The 'devil comet' is visible at night and will remain during the eclipse.

A unusual comet known for vivid flare-ups is again seen from Earth.

The latest comet, 12P/Pons-Brooks, could be seen during next month's total solar eclipse, which is even more unique.

NASA says comets are dust, rock, and ice remnants from the solar system's creation. 

As they approach the sun, comets heat up and brighten, becoming tens of miles broad with tails millions of miles long.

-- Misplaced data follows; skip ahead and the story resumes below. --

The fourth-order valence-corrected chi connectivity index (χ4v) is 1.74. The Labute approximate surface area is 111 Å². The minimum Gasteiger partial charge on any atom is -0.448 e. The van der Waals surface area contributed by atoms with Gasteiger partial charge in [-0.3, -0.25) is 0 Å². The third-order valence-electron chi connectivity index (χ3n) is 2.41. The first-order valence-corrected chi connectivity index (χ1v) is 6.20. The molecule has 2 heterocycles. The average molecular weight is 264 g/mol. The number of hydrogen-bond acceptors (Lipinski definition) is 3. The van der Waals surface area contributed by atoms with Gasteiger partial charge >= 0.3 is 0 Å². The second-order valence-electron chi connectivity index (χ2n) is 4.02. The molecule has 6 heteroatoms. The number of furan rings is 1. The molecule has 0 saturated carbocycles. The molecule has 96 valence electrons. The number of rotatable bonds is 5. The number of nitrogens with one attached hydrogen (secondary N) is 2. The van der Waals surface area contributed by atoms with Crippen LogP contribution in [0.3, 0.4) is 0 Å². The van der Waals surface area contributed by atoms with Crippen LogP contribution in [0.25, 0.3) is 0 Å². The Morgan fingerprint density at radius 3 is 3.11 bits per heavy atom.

The comet 12P/Pons-Brooks will reach perihelion on April 21 after 71 years of orbiting the sun.

Twelve-Pons-Brooks' explosive outbursts can give the heavenly body a horseshoe-shaped resembling horns, earning it the nickname "devil comet."

By directing a telescope or binoculars at Pisces in the evening, stargazers may see the comet.

According to astronomers, it will soon be visible to the naked eye.

Images of Jupiter’s massive storms captured by NASA’s Hubble Space Telescope 

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